Photo//Detroit News

In the 250 years since the start of the industrial revolution, we have observed a direct correlation between private labor employment and the GDP of said labor industry. This makes sense. More people equals more productivity, and that certainly held true when the American laborers were the best at doing their jobs. But with the advent of new technology and the rise of extranational production, we’re beginning to see a clear disconnect between employment and production rate.

This disconnect has been dubbed the “Great Decoupling” by the New York Times. There are a few reasons for the decoupling, but corporate desire for greater margins is chief among them.

In today’s manufacturing climate, “American made” is almost a laughable descriptor. In the past three decades, the US has seen a dramatic decrease in manufacturing jobs. In 2018, the Bureau of Labor Statistics reported that 23 of the 30 fastest declining occupations were manual labor jobs. The labor industry is projected to decline further in the long run.

The domestic production shift is largely due to jobs being outsourced to countries that can offer cheap labor. The capitalist philosophy endorses this, but the hidden costs fall on the working class in the form of decreased wages, benefit cuts, and fewer employment opportunities.

Everyday these manufacturing workers are waking up to find that their jobs have been shipped overseas to someone willing to do it for half the price. This approach allows big companies to be more competitive in the global market, but it turns a blind eye to workers who helped make the big three what they are today.

This is where labor unions come in. The UAW is an organization that serves to protect the interests of laborers across the continent. The organization has called five major strikes in the past century—each of which ended with more benefits and increased wages for workers. The last major strike was against GM in 1998. 9,200 workers went on strike for 54 days, urging GM to reinvest in neglected American production facilities.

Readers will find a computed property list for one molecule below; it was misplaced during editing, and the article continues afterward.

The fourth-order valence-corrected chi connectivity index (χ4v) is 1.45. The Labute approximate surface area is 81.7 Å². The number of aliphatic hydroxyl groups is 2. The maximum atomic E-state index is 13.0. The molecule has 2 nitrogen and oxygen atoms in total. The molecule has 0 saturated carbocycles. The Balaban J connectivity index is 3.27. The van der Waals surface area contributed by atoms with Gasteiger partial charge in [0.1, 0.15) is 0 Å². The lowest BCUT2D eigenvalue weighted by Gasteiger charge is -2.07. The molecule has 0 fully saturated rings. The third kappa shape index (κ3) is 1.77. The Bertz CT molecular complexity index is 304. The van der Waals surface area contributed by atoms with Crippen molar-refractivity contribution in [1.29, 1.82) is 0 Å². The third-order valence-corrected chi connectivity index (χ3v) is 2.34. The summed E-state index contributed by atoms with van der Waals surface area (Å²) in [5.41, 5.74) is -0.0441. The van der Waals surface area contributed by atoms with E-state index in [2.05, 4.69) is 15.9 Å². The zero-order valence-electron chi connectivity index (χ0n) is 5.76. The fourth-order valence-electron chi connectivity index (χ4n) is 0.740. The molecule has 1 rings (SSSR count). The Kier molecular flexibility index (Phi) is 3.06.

That was over twenty years ago, but the main causes for that strike are nearly identical to those of the current strike.

In the years since the 2008 recession, GM has closed plants in Lordstown, Ohio; Baltimore, Maryland; and our very own Warren, Michigan. The closings were part of a post-recession cost-cutting initiative that allowed the auto giant to net nearly $35 billion in profits over the past three years. Despite this renewed success, thousands of jobs are still being offshored and the bottom rung employees are still receiving recession-era pay and benefits.

Failed negotiations with GM led the UAW to call for a strike on September 9th. This coming Monday will mark the third week of the strike. 

The UAW has three major goals in their negotiations with GM.

  1. An improved labor contract to replace the one expiring on the 28th.
  2. Relocation of offshored jobs to US plants that are set to shut down.
  3. A fair wage scale to replace the recession-era pay structure

In response GM has offered to do the following.

  1. Invest nearly $7 billion into American plants
  2. Create 5,400 new jobs with increased pay.
  3. Provided a better health care package for all employees.

The Union has yet to reach an agreement with GM, and with each passing day the strike’s impact on the company grows greater. Business Insider reports that “The General Motors strike could cost the automaker $75 million per day if it continues”. Last sunday GM issued a statement saying “We presented a strong offer that improves wages, benefits and grows U.S. jobs in substantive ways, and it is disappointing that the U.A.W. leadership has chosen to strike”.

The effects of the strike are not only limited to lost profits for GM. Smaller suppliers for automaker are being forced to halt production until an agreement can be reached. Additionally, the workers themselves are being forced to get by with the weekly strike pay of $250/week, many of whom don’t have savings necessary for a long strike.

To assist in supporting the strikers, local businesses have set up programs to donate cases of water and non-perishable food. Olga’s kitchen is even offering large discounts on meals for card carrying union members

At this time it is unclear when the two organizations will reach a compromise that will allow the strikers to return to work. Keep an eye on local media outlets for the latest details.

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